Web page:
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First Known Use of fume


14th century, in the meaning defined at sense 1a


14th century, in the meaning defined at transitive sense 1

History and Etymology for fume


Middle English, "smoke, exhalation," borrowed from Anglo-French fum, going back to Latin fūmus "smoke, fumes," going back to Indo-European *dhuh2-mó- "smoke, vapor" (whence also Old Church Slavic dymŭ "smoke," Lithuanian dū́mai, Sanskrit dhūmáḥ, and probably Greek thȳmós "spirit, mind, courage"), noun derivative from a verbal base *dhu̯eh2- or *dheu̯h2- "produce smoke by burning," whence Greek thýō, thýein "to sacrifice," Latin suffiō, suffīre "to subject to smoke, fumigate," Old Church Slavic dujǫ, duti "to blow" and perhaps Tocharian B twās- "kindle, ignite"

Note: Also allied are Hittite tuhhae-, perhaps "to smoke out, drive out by smoke," from an unattested noun derivative (earlier glossed as "gasp, cough"; see A. Kloeckhorst, Etymological Dictionary of the Hittite Inherited Lexicon, Brill, 2008); and Old High German toum "vapor, smoke," Middle Dutch doom "vapor, steam," going back to Germanic *dauma-, presumably from an o-grade derivative *dhou̯h2-mo-. Greek thȳmós is an exact phonetic correspondent to the other words, though the sense divergence suggests influence from some phonetically similar base of different meaning.

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Statistics for fume

Last Updated

4 Nov 2019

Time Traveler for fume

The first known use of fume was in the 14th century

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More Definitions for fume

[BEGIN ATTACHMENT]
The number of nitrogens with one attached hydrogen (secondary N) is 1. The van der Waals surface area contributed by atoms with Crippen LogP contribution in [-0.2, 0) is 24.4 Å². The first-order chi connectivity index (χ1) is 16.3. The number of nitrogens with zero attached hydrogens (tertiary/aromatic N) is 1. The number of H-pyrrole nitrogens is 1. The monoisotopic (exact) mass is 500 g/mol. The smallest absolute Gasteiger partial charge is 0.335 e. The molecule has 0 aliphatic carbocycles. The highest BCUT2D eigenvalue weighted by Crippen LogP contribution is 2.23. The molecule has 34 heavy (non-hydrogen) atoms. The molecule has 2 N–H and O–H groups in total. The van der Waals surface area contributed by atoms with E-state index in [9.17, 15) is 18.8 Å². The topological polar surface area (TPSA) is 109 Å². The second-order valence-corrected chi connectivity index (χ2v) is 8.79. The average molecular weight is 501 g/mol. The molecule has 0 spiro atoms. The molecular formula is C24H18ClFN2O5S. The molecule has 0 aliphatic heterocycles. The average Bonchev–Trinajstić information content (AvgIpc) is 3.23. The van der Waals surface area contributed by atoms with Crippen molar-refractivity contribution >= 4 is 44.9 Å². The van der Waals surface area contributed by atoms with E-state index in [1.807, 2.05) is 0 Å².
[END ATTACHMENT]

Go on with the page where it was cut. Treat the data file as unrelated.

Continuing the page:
How to pronounce fume (audio)

English Language Learners Definition of fume

 (Entry 1 of 2)

: smoke or gas that smells unpleasant



English Language Learners Definition of fume (Entry 2 of 2)

: to show or feel anger
: to say (something) in an angry way
: to produce or give off (smoke, fumes, etc.)


\ ˈfyüm How to pronounce fume (audio) \

Kids Definition of fume

 (Entry 1 of 2)

: a disagreeable smoke, vapor, or gas usually used in pl.noxious fumes


fumed; fuming

Kids Definition of fume (Entry 2 of 2)

1 : to give off a disagreeable smoke, vapor, or gas
2 : to be angry
3 : to say something in an angry way “Don't ever ask me again,” I fumed.

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More from Merriam-Webster on fume

Thesaurus: All synonyms and antonyms for fume

Rhyming Dictionary: Words that rhyme with fume

Spanish Central: Translation of fume

Nglish: Translation of fume for Spanish Speakers

Britannica English: Translation of fume for Arabic Speakers

Britannica.com: Encyclopedia article about fume

Comments on fume

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something of little or no value